I'm more concerned with what kind of eating plan the NUT will give me for afterwards, as that's the one that counts. I have that (3 hour!) class coming up in a few weeks (surgery Sep 9)

Dr. Meow, why is the BMI moot with apnea? Not heard of that. Thanks John

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I'm not drmeow, but I believe the rationale is that with her high blood pressure, the sleep apnea adds a second co-morbidity, therefore the BMI requirement gets lowered to 35.

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Looking back, I don't think my nutritionists (NUT) added all that much to my journey. Both of them offered very basic information that I learned in high school back in the dark ages and already knew from a lifetime of dieting.

I don't especially regret the 3-4 hours I've spent with them over the last year, but wish they'd offered more.

Plus, I see threads here from time to time that make me think some NUTs don't understand much about bariatric surgery or the differences in nutritional requirements for bypass patients and sleeved patients.

Your thoughts?

Mine has been very helpful thus far.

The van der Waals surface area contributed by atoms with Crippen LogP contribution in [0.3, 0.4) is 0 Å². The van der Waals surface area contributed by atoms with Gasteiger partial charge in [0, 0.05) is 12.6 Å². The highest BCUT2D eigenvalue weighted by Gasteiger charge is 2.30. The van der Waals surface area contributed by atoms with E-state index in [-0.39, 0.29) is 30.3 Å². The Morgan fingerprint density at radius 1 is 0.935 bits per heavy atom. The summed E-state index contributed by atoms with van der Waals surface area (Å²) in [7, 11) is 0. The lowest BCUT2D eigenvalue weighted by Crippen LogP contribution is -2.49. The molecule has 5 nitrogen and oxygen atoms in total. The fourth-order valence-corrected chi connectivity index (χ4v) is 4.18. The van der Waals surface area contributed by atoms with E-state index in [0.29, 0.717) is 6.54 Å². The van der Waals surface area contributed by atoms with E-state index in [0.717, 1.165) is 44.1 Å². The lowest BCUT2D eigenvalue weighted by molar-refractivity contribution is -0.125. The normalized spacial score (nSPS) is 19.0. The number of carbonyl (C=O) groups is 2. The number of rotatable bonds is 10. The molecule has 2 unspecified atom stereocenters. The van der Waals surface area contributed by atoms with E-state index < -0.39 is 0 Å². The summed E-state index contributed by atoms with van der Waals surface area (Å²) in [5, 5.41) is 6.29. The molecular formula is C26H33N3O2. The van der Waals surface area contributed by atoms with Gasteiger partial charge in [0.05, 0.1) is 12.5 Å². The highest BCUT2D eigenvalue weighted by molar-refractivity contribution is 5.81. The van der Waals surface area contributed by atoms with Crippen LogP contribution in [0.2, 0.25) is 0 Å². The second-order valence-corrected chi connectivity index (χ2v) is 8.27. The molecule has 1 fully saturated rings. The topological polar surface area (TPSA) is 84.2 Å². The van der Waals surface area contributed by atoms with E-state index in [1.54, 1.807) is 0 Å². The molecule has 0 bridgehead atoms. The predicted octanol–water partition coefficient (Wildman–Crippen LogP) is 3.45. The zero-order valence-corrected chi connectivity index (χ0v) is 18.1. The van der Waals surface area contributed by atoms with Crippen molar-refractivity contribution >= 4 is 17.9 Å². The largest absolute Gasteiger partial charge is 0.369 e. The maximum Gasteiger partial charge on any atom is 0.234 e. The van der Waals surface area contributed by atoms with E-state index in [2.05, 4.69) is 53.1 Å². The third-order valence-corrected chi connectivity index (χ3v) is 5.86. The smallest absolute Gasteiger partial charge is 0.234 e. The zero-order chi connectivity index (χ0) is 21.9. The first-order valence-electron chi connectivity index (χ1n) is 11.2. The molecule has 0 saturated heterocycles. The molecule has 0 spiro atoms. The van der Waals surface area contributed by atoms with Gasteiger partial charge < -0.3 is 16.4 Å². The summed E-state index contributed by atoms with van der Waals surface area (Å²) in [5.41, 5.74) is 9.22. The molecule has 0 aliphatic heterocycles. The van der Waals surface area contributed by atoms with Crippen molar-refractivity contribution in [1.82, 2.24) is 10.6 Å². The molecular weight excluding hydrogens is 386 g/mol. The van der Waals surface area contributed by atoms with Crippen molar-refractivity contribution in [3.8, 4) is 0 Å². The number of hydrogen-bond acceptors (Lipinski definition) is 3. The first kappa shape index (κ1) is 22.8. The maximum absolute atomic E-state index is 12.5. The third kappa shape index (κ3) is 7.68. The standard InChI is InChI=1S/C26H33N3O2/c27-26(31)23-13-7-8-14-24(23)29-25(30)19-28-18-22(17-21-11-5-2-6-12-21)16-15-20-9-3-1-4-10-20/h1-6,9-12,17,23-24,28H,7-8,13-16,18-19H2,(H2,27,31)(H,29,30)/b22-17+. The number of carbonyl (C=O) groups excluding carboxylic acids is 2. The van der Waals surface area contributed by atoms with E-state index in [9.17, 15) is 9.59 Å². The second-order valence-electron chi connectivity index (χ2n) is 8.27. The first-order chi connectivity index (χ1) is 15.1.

There really was a lot of basic stuff covered. Stuff that, like you said, was covered in school along the way.

Basic stuff.......the very basic stuff that I've neglected or ignored all these many years. :D

I'm looking forward to my next visit.

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Mine was/is really good. But she's an RD - registered dietician. I'm never sure what people mean when they say NUT as far as the person's actual credentials. Anyway, I'm an RN and a professional dieter, and I found it hard to imagine there is much I didn't know about dieting, but there was lots about diet with a sleeve that I didn't know.

She did a good job of reinforcing the Bariatric Eating rules. I don't think there is enough separation between sleeve an bypass education when it comes to Vitamins, but other than that, they do seem to understand and teach surgery specific needs.

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seen a "NUT" once..with all the changes I had already done and relearned it was obvious she was behind and in old school mentality. never went back and it wasn't required to go back. what she showed me was standerized for all and still stuck on artificial items..:)